By Scott Taylor.

Saturday May 5 heralds the start of the 2018 game bird season and thousands of hunters like myself will be raring to go.

I was out at our wetland recently preparing the pond by spraying weeds, planting shrubs and clearing weed while standing up to my armpits in luke-warm mud. I thought to myself, I couldn’t get paid enough to do this for a job, yet I relish it, especially when the dividends could be a bag limit of ducks on opening morning!

The same could be said about those stormy evenings with driving rain, with me wrapped in a raincoat and camo netting waiting for an evening flight of plump mallards to come in off the mud flats. For me, and I expect a lot of others, it’s a passion, and just like golf or tennis, it helps us relax and unwind after a stressful week at work.

Involve the family

For Scott, game bird hunting is a family affair.

I’m lucky enough to have a gorgeous wife and son who enjoy gamebird hunting, so it’s a family activity. That makes getting away for a weekend hunt a lot easier than it may be for some.

I recommend taking your wife, partner and/or kids out on brief hunt one mild morning or evening to get a feel for it. You never know, they may end up enjoying it as much as you do.

Make sure the first occasion is a brief one, though, as there’s no better way to put off a would-be hunter than taking them out on an all-day hunt where they get bored to tears!

I’m lucky enough to have a gorgeous wife and son that enjoy gamebird hunting so it’s a family occasion…

Gear up for success

For Scott, game bird hunting is a family affair.

I’ve have upgraded a lot of my game bird hunting gear in recent years, which has undoubtedly increased my harvest. Modern decoys such as Avian X have exceptional paint work with incredible detail. I make sure these deeks are in prominent places around my pond where incoming birds can see them clearly.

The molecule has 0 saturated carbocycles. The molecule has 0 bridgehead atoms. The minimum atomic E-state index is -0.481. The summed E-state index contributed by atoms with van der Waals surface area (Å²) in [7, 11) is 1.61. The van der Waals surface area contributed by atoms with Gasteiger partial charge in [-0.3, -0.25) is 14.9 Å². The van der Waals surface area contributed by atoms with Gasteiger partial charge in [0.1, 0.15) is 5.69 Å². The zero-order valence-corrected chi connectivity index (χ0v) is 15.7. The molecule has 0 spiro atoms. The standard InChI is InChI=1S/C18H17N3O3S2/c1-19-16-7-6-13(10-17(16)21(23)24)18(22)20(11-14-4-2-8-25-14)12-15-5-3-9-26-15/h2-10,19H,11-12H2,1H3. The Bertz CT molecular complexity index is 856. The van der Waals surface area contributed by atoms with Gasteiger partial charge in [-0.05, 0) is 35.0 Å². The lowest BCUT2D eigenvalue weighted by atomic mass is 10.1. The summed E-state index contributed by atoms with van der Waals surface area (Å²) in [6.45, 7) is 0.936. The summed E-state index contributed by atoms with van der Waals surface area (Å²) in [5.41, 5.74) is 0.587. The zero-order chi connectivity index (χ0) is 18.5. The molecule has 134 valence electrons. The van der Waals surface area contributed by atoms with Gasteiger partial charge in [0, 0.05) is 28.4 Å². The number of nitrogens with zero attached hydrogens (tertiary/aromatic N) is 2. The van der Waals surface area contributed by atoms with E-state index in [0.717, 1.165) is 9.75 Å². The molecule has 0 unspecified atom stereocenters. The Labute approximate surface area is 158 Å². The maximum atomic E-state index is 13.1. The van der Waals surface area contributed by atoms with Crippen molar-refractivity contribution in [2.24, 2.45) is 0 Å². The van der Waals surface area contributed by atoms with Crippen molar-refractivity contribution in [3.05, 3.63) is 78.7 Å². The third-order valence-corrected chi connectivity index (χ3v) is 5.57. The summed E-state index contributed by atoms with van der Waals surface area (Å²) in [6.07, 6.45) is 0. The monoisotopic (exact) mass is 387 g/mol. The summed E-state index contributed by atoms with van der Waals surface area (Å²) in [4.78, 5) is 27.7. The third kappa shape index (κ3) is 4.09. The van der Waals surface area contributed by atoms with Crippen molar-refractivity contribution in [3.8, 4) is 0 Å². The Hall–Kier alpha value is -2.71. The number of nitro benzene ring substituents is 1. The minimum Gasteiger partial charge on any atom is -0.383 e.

Motorised ‘deeks’ are a must! These have been a game changer and really help create movement within your decoy spread. I generally use two types, with a spinning wing down one end of the pond and a water disturber such as a paddle wing down at the other end.

A good duck call is another essential bit of kit, but using it to good effect requires some, if not a lot, of practice. I take mine out of storage in February and just leave it in my car. That way I can look and sound like a complete twat while stuck in traffic, banging out ducky tunes on the caller! But seriously, I practice a lot in my car, and if you decide to do the same, be prepared to wear ear plugs or muffs as it can be really loud.

Another tactic I’ve used in recent years is a combination of hand caller and electronic calling. This helps when the ducks are getting in close as you can turn on the electronic and get ready to shoot.

Camouflage should never be taken lightly, whether it is for yourself or for your maimai. Make sure you’re well concealed because ducks have exceptional eyesight and can detect movement extremely well. Your face is an important part to cover – conceal it either with a face net or camo paint.

Shoot it, eat it

Once you’ve been out hunting the fun starts with preparing your game and making sure you utilise the food you’ve harvested. I’ll be the first to admit I’m not a huge fan of roasted wild duck, but because I shoot it, I eat it.

Luckily there are a lot of other ways to cook duck. I’m a great fan of duck/pork sausages and duck salamis! They are superb. I fill the freezer during the season and send a parcel of duck meat to the butcher when I have a minimum of 10kg.